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"Sm0ked" vandals say more attacks to come

After defacing a page on The New York Times site, Sm0ked Crew members say the action is about power and illuminating the Web's lack of security.

A well-known hole in Microsoft's Web server software lets vandals easily access parts of Web sites belonging to big names such as The New York Times, Intel and Compaq Computer, one cybergang member said Friday.

Calling himself "The-Rev," the vandal said his duo known as Sm0ked Crew targets Web sites that haven't been adequately secured.

"Sm0ked Crew's aim is to show how even top domains' security can be breached by (easy) exploits," The-Rev wrote in an e-mail exchange with CNET's "We target the biggest and best sites on the Internet."

The hole, known as the IIS Unicode exploit, takes advantage of a vulnerability in some versions of Microsoft's Internet Information Server.

"Exploitation of this vulnerability is trivial," security firm Internet Security Systems stated in an alert in October. Microsoft released a patch for the hole in August, but many customers are still vulnerable because system administrators haven't followed up.

The-Rev and his partner "Splurge" have tagged more than a dozen sites this month. Starting with the University of South Florida and Taiwan's Board of Foreign Trade, the vandals have quickly moved up to large companies such as Intel and Hewlett-Packard.

On Thursday night, the vandals hit The New York Times Web site, as well as Intel's Web site for the second time.

Despite appearances, a New York Times spokewoman said late Friday that the defacement only looked as though it affected the newspaper's site.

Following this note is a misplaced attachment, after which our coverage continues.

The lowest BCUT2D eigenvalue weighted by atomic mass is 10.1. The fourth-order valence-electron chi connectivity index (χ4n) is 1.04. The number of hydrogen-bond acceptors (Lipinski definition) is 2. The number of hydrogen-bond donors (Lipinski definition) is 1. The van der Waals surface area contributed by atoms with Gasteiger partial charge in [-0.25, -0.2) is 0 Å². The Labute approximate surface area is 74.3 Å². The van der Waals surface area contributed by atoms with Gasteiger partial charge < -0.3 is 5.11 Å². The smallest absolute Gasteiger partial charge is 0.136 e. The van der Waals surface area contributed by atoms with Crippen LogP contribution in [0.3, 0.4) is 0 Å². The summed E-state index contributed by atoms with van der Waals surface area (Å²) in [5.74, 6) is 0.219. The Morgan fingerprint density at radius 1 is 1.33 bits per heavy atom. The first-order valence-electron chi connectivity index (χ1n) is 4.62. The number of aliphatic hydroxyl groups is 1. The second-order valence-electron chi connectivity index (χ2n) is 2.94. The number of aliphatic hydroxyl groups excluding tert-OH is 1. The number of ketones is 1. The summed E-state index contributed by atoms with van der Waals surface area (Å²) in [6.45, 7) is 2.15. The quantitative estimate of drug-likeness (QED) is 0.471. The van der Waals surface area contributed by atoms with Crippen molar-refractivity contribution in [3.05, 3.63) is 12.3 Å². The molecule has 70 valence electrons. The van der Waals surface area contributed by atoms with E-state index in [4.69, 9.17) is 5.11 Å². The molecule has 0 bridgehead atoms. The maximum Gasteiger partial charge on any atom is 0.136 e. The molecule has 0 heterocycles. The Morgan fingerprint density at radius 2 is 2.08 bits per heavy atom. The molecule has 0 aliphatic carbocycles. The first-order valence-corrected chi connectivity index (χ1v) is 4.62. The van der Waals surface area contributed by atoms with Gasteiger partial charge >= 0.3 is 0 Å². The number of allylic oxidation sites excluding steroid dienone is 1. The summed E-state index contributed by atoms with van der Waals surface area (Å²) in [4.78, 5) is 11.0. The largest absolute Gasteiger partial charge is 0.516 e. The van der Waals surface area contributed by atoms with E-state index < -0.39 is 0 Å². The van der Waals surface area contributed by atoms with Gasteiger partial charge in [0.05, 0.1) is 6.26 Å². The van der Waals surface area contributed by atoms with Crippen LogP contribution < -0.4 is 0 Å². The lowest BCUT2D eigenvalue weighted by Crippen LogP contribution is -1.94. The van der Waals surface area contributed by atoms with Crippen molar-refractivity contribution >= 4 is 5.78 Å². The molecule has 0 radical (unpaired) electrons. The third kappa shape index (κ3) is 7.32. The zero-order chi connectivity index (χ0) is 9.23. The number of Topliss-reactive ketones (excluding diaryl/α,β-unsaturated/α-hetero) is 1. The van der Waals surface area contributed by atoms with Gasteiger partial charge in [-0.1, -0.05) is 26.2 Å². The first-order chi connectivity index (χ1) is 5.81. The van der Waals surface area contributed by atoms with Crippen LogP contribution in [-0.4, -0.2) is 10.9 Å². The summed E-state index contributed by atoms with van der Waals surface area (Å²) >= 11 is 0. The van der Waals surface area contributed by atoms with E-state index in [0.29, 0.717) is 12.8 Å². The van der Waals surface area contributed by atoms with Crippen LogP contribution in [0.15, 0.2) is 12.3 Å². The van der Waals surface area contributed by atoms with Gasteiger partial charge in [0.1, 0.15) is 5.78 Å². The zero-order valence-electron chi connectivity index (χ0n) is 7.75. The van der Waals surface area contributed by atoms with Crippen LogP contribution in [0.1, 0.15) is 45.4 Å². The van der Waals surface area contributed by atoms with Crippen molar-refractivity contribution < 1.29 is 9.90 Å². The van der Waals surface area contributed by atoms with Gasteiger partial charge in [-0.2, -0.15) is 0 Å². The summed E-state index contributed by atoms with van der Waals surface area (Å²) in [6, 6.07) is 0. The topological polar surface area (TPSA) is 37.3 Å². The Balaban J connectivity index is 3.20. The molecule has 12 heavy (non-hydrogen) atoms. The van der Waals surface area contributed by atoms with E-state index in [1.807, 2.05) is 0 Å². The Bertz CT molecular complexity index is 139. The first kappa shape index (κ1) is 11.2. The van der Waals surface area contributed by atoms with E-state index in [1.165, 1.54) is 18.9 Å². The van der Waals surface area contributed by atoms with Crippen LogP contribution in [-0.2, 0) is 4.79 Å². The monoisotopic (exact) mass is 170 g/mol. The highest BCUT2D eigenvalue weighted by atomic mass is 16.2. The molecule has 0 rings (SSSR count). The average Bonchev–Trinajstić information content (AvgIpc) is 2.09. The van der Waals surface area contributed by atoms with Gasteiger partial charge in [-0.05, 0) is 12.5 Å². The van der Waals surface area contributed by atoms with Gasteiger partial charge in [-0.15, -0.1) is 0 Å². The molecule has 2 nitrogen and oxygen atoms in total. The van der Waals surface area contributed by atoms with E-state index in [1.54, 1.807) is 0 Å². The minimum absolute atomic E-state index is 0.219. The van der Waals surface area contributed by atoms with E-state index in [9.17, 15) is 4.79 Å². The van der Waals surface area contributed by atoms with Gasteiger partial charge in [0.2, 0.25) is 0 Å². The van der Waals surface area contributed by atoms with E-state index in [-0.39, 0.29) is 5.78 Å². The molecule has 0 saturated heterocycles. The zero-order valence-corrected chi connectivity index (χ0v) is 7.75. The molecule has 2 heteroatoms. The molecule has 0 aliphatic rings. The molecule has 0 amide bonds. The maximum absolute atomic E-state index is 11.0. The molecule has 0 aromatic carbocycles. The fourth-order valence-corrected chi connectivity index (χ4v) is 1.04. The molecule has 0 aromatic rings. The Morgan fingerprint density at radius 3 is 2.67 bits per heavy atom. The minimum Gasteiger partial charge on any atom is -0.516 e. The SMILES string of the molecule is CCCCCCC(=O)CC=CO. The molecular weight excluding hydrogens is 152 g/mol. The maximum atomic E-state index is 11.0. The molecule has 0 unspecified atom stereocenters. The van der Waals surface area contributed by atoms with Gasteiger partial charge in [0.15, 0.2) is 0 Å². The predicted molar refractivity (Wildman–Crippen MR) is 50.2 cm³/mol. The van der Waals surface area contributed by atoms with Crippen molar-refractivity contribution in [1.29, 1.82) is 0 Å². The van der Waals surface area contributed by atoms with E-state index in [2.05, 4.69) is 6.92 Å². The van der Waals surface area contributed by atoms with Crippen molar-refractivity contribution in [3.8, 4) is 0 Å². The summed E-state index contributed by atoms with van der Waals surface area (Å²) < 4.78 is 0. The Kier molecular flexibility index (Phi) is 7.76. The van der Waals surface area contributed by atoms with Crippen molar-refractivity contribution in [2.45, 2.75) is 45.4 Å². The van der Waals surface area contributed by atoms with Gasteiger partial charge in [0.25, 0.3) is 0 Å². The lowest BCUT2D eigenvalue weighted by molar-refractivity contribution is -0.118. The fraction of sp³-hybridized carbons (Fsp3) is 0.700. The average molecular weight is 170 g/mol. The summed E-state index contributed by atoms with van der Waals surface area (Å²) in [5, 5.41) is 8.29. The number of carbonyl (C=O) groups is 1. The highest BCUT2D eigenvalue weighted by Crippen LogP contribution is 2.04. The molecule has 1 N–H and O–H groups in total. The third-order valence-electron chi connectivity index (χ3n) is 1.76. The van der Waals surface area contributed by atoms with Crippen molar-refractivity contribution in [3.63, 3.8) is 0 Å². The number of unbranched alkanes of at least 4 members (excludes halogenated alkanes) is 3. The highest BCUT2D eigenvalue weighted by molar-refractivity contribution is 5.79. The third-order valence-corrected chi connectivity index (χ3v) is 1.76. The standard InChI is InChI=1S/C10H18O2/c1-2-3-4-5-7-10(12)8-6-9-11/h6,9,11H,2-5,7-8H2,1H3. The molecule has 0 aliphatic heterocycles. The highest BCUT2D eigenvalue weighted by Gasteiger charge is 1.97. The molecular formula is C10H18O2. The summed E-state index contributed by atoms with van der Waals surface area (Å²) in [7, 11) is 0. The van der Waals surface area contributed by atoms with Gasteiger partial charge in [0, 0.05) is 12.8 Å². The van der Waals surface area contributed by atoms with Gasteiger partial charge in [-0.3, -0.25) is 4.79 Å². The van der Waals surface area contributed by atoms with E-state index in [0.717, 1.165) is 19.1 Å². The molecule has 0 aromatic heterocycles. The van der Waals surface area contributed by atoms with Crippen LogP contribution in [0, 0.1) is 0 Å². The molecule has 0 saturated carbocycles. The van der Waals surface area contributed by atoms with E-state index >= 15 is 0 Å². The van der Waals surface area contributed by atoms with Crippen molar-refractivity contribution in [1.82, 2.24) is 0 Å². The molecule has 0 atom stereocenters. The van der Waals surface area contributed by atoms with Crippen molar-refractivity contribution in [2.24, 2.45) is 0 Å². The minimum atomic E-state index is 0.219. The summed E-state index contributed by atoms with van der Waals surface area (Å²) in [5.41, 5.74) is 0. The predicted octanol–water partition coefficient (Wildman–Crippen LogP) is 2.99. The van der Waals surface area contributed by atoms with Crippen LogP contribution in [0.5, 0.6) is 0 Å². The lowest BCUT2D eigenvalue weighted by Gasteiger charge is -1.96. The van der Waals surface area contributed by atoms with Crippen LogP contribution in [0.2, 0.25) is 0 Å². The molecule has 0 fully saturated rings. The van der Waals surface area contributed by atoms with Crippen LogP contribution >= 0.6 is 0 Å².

"There was no security breach on," said Lisa Carparelli, a representative of New York Times Digital. "In fact, at no point were servers affected in any way. There appears to have been a breach in security at a vendor to whom we outsource the hosting of some business data."

The-Rev said that hitting major sites has given the duo respectability within the Internet underground. "Defacing top sites give us power in the community," he said, adding that he doesn't care whether people think of him as a hacker or a defacer. "It's a state of mind."

For the most part, experts were unimpressed with the duo's work.

"The only thing that is noteworthy about their defacements is the high-profile nature of their targets," said B.K. DeLong, a staff member with security Web site, which tracks defacements.

Although Sm0ked Crew's members have pointed out that they were able to hack servers because a system administrator left flaws unpatched, DeLong said that doesn't justify their actions.

"I think we are definitely more aware of the problem already," he said, adding that although defacing a site may put the security issue in the forefront, it's not the right way to go about it.

Experts have said that the failure of network administrators to patch known security holes is the biggest problem plaguing the Internet.

And, it may continue to be an issue.

In a separate interview with CNET Radio on Friday, Splurge said that more attacks are on the way.

"I'm sure you'll want us on tomorrow night," he said.

When asked what the target will be, he said, "You'll see."